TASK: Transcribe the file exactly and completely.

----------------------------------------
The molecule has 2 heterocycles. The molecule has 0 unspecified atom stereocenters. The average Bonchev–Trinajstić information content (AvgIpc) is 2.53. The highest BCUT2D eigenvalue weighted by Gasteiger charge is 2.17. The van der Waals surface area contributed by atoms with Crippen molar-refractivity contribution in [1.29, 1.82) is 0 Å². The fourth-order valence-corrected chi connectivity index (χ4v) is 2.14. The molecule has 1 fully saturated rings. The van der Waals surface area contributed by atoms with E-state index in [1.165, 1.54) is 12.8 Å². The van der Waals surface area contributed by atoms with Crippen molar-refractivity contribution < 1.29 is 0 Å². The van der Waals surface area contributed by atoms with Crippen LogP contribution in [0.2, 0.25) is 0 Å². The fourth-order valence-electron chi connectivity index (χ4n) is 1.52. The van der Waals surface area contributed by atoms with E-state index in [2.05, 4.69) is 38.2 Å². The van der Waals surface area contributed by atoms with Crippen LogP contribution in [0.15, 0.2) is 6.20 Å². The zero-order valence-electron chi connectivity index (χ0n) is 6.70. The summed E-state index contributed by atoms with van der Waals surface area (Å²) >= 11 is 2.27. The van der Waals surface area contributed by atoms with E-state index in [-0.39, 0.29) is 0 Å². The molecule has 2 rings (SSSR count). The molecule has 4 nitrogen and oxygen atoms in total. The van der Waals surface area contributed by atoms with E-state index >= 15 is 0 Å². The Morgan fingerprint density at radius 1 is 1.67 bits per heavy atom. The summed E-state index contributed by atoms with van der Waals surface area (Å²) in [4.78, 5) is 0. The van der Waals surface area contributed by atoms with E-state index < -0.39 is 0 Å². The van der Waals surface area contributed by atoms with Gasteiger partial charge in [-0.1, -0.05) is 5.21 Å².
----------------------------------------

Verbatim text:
The molecule has 2 heterocycles. The molecule has 0 unspecified atom stereocenters. The average Bonchev–Trinajstić information content (AvgIpc) is 2.53. The highest BCUT2D eigenvalue weighted by Gasteiger charge is 2.17. The van der Waals surface area contributed by atoms with Crippen molar-refractivity contribution in [1.29, 1.82) is 0 Å². The fourth-order valence-corrected chi connectivity index (χ4v) is 2.14. The molecule has 1 fully saturated rings. The van der Waals surface area contributed by atoms with E-state index in [1.165, 1.54) is 12.8 Å². The van der Waals surface area contributed by atoms with Crippen molar-refractivity contribution < 1.29 is 0 Å². The van der Waals surface area contributed by atoms with Crippen LogP contribution in [0.2, 0.25) is 0 Å². The fourth-order valence-electron chi connectivity index (χ4n) is 1.52. The van der Waals surface area contributed by atoms with E-state index in [2.05, 4.69) is 38.2 Å². The van der Waals surface area contributed by atoms with Crippen LogP contribution in [0.15, 0.2) is 6.20 Å². The zero-order valence-electron chi connectivity index (χ0n) is 6.70. The summed E-state index contributed by atoms with van der Waals surface area (Å²) >= 11 is 2.27. The van der Waals surface area contributed by atoms with E-state index in [-0.39, 0.29) is 0 Å². The molecule has 2 rings (SSSR count). The molecule has 4 nitrogen and oxygen atoms in total. The van der Waals surface area contributed by atoms with E-state index >= 15 is 0 Å². The Morgan fingerprint density at radius 1 is 1.67 bits per heavy atom. The summed E-state index contributed by atoms with van der Waals surface area (Å²) in [4.78, 5) is 0. The van der Waals surface area contributed by atoms with E-state index < -0.39 is 0 Å². The van der Waals surface area contributed by atoms with Gasteiger partial charge in [-0.1, -0.05) is 5.21 Å².